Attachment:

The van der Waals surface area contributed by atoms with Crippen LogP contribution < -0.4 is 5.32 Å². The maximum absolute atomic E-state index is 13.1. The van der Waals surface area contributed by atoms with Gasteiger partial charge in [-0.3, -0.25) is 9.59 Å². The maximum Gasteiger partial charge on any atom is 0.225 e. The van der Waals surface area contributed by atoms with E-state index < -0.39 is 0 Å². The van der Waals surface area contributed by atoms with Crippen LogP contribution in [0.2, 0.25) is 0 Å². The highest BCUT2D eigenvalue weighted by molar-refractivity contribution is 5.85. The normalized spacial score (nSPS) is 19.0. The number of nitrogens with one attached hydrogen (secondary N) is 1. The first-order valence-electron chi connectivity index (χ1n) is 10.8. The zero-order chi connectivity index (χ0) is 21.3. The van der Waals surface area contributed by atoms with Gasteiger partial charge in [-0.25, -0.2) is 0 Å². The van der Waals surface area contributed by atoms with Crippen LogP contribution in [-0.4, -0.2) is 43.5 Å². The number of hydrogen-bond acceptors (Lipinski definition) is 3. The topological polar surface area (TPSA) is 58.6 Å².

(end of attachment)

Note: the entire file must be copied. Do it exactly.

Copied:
The van der Waals surface area contributed by atoms with Crippen LogP contribution < -0.4 is 5.32 Å². The maximum absolute atomic E-state index is 13.1. The van der Waals surface area contributed by atoms with Gasteiger partial charge in [-0.3, -0.25) is 9.59 Å². The maximum Gasteiger partial charge on any atom is 0.225 e. The van der Waals surface area contributed by atoms with E-state index < -0.39 is 0 Å². The van der Waals surface area contributed by atoms with Crippen LogP contribution in [0.2, 0.25) is 0 Å². The highest BCUT2D eigenvalue weighted by molar-refractivity contribution is 5.85. The normalized spacial score (nSPS) is 19.0. The number of nitrogens with one attached hydrogen (secondary N) is 1. The first-order valence-electron chi connectivity index (χ1n) is 10.8. The zero-order chi connectivity index (χ0) is 21.3. The van der Waals surface area contributed by atoms with Gasteiger partial charge in [-0.25, -0.2) is 0 Å². The van der Waals surface area contributed by atoms with Crippen LogP contribution in [-0.4, -0.2) is 43.5 Å². The number of hydrogen-bond acceptors (Lipinski definition) is 3. The topological polar surface area (TPSA) is 58.6 Å².